In Koya Rift, you play as a tiny soldier in a space suit tasked with clearing out the crust of the planet Koya. Koya is very rich in resources, but it's also full of terrifying ghost skull energy creatures. But capitalism is always the way, so you must descend into the caves and tunnels by your home base and remove the crystals releasing these horrors with a wide variety of procedurally generated weapons.
It's very fast paced, and very fun. There's a ton of variety in the effectiveness of weapons and the bonuses that get added, and you can purchase squadmates and defences to help you play Ghostbuster. Also very cool is the brilliant looking energy effects, which are smooth and bright and hectic. Throw in four squadmates and a giant weapon and you have a fairly stunning light show. The cramped quarters make it a bit hard to dodge as freely as most shooters, but it's not too challenging to readjust and the cramped quarters enhance the game through limited mobility, in my opinion.
It's a bit incomplete at the moment, with the biggest issue being lack of control over difficulty. Instead of allowing you to set the parameters of each match, the game just slowly cranks up the difficulty at a glacial pace.
But even with this slight downside, the core of the game is awesome and I'll certainly be keeping track of the full enhanced edition release. With a few more features and a full campaign or custom map mode, this could be a really great time.
Coming soon: Koya Rift Enhanced, which looks to fix many of the problems and expand the excellent framework into a full game.
Developed by EpicVessel Games
Entering the prestigious field of Bejeweled games is Potion Master. If you're sick of Bejewlalikes, don't roll your eyes; there's some cool stuff at work here. The developers of Potion Master, despite building from the typical match-three format, have made some serious improvements, tweaks and changes to what you know. What remains is a game that is much easier to control and manipulate, but also harder to master.
In Potion Master, you are an apprentice attempting to assemble a Philosopher's Stone by performing some very tricky magic chemistry. You have a field of potion bottles, full of various colours and liquids. You need to match up at least three vials of colours by swapping the bottles, trying to get combos of four or five to get power-ups and treasure chests. However, there's quite a difference in how the game plays. Unlike most Bejeweledalikes, you're allowed to swap any bottle at any time, letting you bring a bottle from one side of the field to the other. You also have empty bottles, which you can fill with various colours to set up combos. The final complication is black potions. These cannot be removed by matching three, and indeed cannot be moved at all. The more you remove from the board, the more black potions appear to screw up your playfield.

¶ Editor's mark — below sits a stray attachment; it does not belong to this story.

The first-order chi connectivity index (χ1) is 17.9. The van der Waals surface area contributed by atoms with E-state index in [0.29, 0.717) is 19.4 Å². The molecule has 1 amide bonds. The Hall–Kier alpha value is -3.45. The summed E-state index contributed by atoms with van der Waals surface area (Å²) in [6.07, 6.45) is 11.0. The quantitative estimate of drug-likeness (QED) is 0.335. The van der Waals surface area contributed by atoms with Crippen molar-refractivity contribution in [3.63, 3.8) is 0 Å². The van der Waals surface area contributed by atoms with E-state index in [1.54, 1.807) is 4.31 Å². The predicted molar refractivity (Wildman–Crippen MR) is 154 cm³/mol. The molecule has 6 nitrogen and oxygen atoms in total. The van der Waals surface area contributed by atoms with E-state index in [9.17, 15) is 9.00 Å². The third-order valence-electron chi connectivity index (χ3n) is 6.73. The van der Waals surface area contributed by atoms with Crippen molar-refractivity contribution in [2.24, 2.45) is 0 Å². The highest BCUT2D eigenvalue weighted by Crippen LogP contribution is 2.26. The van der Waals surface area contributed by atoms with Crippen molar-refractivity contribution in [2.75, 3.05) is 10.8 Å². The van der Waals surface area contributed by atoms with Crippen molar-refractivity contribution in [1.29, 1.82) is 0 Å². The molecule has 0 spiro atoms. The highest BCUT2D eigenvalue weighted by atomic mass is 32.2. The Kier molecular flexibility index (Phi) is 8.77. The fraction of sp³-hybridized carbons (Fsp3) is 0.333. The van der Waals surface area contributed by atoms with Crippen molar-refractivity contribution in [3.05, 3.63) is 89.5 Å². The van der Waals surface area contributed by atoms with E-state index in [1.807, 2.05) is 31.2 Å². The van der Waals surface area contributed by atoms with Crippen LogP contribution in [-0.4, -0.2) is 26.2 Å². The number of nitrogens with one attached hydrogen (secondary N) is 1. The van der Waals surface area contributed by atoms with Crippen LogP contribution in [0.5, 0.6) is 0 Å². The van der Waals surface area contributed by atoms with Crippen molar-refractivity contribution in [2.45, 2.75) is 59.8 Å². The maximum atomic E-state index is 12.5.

Also adding to the formula is extra goals per level. You need to complete these to unlock medals and gold. It completely changes how you play the game again, giving you atypical quests to change up your strategies and goals by requiring you to do certain tasks before you run out of space or finish the level. Another tweak is the slower pace. There's absolutely no overall time limit, but the multiplier bar slowly drains with each move. This allows a bit of roller coaster pacing, with slow meticulous planning stages interspersed with furious bouts of clicking.
Overall, it's still a match-three game, but a really interesting take on the genre. The focus on goals, different pacing, freedom of control and oppressive use of obstacles make for a very unique twist on a tired genre. It certainly caught my eye and it was a pleasant surprise to see such neat ideas in action.
Coming soon: The 9th Wizard: Rings of Eternity, which is an awesome looking roguelike. As a lover of roguelikes, yes please.
Developed by MoaCube
I don't have a clue what to call Magi. It's got a bit of a tower defence vibe to it, a bit of card battle game influence, a tiny dab of RTS and even a bit of WoW to be honest. It's probably easiest just to invent a new genre for this. Wizard Duels? Sounds awesome.
In Magi, you are a wizard (or a witch, or a shaman, or a mage, or an alchemist) who, like all awesome wizards, is seeking immortality in the coolest way possible. Instead of doing boring wizard research, your goal is to trounce every other wizard in the world, becoming powerful enough you can beat Death and send her packing. Each year you have the option to face down a rival wizard, levelling up and unlocking new skills each time.
The way these wizard duels work is very neat, and a bit like a card based battle system except with all of the cards available at once. You need to spend time and mana powering up your four schools of magic (offence, defence, summons and curses) which allow you to soup up your magic and cast higher tiers of spells. Then it becomes a game of management, timing your spells to keep up shields and break through your enemy's defences. There's a ton of different spells to use and unlock, and a lot of classes to choose from that each bring unique abilities and skill focuses.